- A November study by ClubIntel of 2,000 U.S. gym members revealed that 54% of those surveyed either froze or cancelled their memberships.
- By September, when more than 87% of fitness clubs across the U.S. had reopened, 60% of members still didn’t return to gyms while 20% had stopped exercising altogether, according to ClubIntel.
- The fitness lobby group International Health, Racquet, and Sportsclub Association (IHRSA) estimated that as of end September,15% of gyms had permanently closed. It also reported that the industry lost more than $15 billion in revenue and cut 480,000 jobs.
- Since the pandemic started, 76% of Americans said they’ve tried working out from home, according to a survey by the New Consumer and Coefficient Capital—and 66% prefer it to the gym. Many say they do not plan to return.
- Restrictions don’t make the lives of the gyms easier either. Simply put, operating at 25%-50% occupancy is not a viable option for any business.
Reason #3: We prefer investing once instead of signing binding subscriptions
“Going to the gym is expensive - and, let’s be honest - always a bit of a hassle”, says Johannes. He is convinced: After the initial investment home gym saves time and money. “Some years ago I spent 20 bucks on my gym subscription per month”, tells Simon, “now I pay over 80 euros for my virtual HIT training program - and it’s totally worth it”. Simon was “positively surprised that tech enables holistic and effective training”. He does not have troubles to motivate himself and will keep up his routine also after measures are lifted.
According to global consulting firm LEK, consumers have increased their spending on digital fitness by 30% – 35% compared to pre-COVID-19 levels. We’ve also been outfitting our homes with pricey Peloton bikes at such a rate the brand saw profits grow by 100% in 2020 to $1.8 billion. Rival equipment outfitter Nautilus saw its 2020 third-quarter sales jump 151.8% year over year. Even the relatively new Mirror, whose interactive fitness “machine” is a sleek, wall-mounted looking-glass that does not junk up décor, was expected to bring in $100 million in revenue in 2020.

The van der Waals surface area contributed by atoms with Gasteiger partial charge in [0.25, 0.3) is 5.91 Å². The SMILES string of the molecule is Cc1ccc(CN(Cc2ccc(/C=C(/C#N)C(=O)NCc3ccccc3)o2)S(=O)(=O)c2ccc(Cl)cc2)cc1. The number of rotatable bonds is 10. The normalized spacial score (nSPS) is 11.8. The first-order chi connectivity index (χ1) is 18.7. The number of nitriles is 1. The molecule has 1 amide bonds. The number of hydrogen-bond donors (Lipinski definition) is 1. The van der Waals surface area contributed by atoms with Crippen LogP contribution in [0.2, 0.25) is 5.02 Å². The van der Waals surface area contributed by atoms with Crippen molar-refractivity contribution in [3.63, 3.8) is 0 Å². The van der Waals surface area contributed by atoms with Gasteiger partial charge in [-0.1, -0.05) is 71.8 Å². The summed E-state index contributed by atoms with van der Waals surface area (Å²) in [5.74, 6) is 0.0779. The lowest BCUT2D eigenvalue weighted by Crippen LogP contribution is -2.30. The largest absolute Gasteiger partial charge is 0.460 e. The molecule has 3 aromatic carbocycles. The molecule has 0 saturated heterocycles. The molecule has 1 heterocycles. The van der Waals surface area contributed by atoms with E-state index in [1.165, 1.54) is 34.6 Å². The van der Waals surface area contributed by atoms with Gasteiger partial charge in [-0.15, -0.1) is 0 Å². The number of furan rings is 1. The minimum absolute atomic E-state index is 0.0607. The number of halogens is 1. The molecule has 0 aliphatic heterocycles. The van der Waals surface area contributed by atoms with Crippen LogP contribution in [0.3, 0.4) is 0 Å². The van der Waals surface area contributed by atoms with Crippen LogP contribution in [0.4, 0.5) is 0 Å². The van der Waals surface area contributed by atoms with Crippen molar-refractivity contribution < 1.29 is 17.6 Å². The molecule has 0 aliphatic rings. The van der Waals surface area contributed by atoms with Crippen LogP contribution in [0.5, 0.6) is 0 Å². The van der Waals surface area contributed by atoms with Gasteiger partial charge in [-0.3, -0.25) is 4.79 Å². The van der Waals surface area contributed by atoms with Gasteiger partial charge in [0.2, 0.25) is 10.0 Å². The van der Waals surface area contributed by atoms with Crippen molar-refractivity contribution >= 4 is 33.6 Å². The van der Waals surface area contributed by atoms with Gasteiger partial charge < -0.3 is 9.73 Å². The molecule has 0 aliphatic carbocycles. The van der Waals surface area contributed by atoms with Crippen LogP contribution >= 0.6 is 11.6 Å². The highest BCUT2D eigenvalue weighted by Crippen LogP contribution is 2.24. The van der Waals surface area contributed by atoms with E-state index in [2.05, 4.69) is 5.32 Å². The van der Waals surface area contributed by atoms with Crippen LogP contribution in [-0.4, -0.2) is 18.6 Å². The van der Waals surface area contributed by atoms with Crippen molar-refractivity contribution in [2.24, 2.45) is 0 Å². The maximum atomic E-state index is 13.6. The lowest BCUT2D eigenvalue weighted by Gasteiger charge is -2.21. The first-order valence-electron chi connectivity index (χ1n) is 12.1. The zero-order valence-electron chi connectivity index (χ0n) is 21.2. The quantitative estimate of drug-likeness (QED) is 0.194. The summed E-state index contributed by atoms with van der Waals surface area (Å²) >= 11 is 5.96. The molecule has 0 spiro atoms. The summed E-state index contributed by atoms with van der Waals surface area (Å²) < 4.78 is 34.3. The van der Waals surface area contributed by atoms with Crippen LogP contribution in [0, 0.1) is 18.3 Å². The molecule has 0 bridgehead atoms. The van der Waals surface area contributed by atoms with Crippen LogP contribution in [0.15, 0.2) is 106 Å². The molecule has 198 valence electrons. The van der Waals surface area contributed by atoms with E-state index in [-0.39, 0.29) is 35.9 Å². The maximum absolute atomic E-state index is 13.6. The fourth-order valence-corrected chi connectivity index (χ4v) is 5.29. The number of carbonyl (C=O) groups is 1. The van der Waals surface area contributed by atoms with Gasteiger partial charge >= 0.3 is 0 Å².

Armin P. cancelled his gym subscription already before Covid-19 hit - bothered by “long-term commitment and inflexibility”. He reportedly realized that he does not need a gym to stay fit and healthy: “Walking is my new favorite workout - 6.000 to 10.000 steps a day. In summer I play golf, in winter I do ski-mountaineering”. He feels in better shape today than when the pandemic started.
Zooming out: Fitness got hit By the numbers, the retail fitness industry is among the hardest hit by coronavirus shutdowns, as the Fitt Insider states. Some figures:
- US gyms could see $10 billion of revenue wiped out.
- 25% of US health clubs could close by the end of 2020.
- As of August 2020, US bookings through Mindbody were down 70% YoY.
- The global industry could shrink to $45B in 2020, down from $85B in 2019
Reason #4: Outdoor is the new gym
A recent WSJ article explored the power of spending more time in nature, suggesting that two hours outdoors is the new 10,000 steps. Between March and September last year, data from Fitbit, Garmin, and MapMyRun showed increased activity levels, as runners logged 22%, 31%, and 68% more miles, respectively. According to Strava, in 2020, users logged one and a half to two times more runs and bike rides than usual, while outdoor walks increased by three. As cycling boomed, bicycles quickly sold out. In April alone, bicycle sales totaled $1B according to the NPD.